TheGamingEconomy’s Daily Digest brings you the prevalent business stories in gaming. In today’s news: Jagex acquired for USD$530m (£426m); ESL and Dreamhack enter Twitch exclusivity deal; and Scopely acquires PierPlay.
Jagex acquired for USD$530m (£426m)
Cambridge-based developer Jagex has been sold by Fukong Interactive to US investment management firm Macarthur Fortune Holding LLC, via its Platinum Fortune LP vehicle, for the sum of USD$530m (£426m). Hong-Kong based developer services firm, Hongtou Network, another Fukong subsidiary, was also acquired.
The purchase appears to represent a highly successful exit for Fukong, which bought Runescape developer Jagex in 2016 for USD$230m (£185m). According to the press release announcing the deal, the Jagex management team will remain in place for the immediate future, while Macarthur Fortune will make additional strategic investment in the company to attract new players towards Runescape titles through marketing efforts and R&D.
In a brief statement commenting on the acquisition, Jagex CEO Phil Mansell wrote, “The combined strength of Macarthur Fortune and Jagex will both support and enhance our strategic plan to deliver great gaming experiences to our communities of RuneScape players and build on our portfolio with more living games for a global audience.”
ESL and Dreamhack enter Twitch exclusivity deal
Modern Times Group (MTG) subsidiaries ESL and Dreamhack have signed a three year deal with Twitch, which will see the streaming service acquire the rights to English language broadcasts of the esports organisations’ tournaments on a non-exclusive basis in 2020, before holding exclusivity for 2021 and 2022 (excluding digital platforms for existing linear TV partners). Specifically, the deal covers all tournaments under the ESL Pro Tour marque for CounterStrike: Global Offensive (CS:GO), Starcraft II, and Warcraft III. While financial terms for the deal were not disclosed, it is thought to be the largest exclusive deal between a third-party esports tournament organiser and a livestreaming broadcast partner. The deal comes after Google signed a similar deal with Activision Blizzard in January for exclusive broadcasting rights for its tournaments through the YouTube platform, rumoured to be worth considerably more than USD$90m (£73m).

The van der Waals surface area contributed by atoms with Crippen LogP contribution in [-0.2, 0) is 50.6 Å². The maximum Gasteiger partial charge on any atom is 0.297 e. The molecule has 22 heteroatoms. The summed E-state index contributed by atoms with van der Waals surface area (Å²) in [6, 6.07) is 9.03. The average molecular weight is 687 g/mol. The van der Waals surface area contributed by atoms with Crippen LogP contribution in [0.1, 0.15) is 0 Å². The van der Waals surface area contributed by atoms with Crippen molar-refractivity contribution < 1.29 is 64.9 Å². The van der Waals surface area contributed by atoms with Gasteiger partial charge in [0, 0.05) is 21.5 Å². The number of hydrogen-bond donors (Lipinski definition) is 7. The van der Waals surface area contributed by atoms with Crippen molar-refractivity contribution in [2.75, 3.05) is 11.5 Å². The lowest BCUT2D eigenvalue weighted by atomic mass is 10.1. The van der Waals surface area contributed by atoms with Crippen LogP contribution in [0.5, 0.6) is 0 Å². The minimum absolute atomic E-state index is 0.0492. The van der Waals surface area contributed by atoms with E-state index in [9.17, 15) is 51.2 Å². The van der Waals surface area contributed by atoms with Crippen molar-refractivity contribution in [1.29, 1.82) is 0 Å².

Commenting on the partnership, Jørgen Madsen Lindemann, President and CEO of MTG, stated, “This both strategically and financially important deal between Twitch, ESL and DreamHack further establishes esports as a highly relevant global media product. We’re convinced that it is the first of many major leaps that esports as a media product is bound to take in the coming years.”
Scopely acquires PierPlay
Mobile publisher Scopely has acquired developer PierPlay for an undisclosed sum, following their collaboration on the recently-released Scrabble Go title, which has been played by more than two million users. PierPlay has been operating out of Scopely’s Los Angeles head office while it developed Scrabble Go, with the two companies having collaborated since PierPlay’s launch in 2016. The Scrabble Go title will now be maintained by Scopely’s Barcelona studio, while PierPlay will refocus on an unannounced casual project.
As previously reported in TheGamingEconomy, Scopely recently raised USD$200m (£161m) to support its M&A activity, which later doubled to USD$400m (£321m) following additional contribution from consumer investment firm The Chernin Group. The publisher’s most recent prior acquisition was that of FoxNext Games Los Angeles and Cold Iron Studios from Disney, thought to be worth approximately USD$250m (£201m).
Speaking to VentureBeat, Scopely Chief Revenue Officer Tim O’Brien said, ““Acquiring developers that we work with is a big part of our studio ecosystem strategy. We met them in 2016 as they were rolling out of Playtika and their Bingo Blitz game. We knew we could get the Scrabble license and they thought it would be amazing to work on. We thought it was a good fit and funded them from day one.”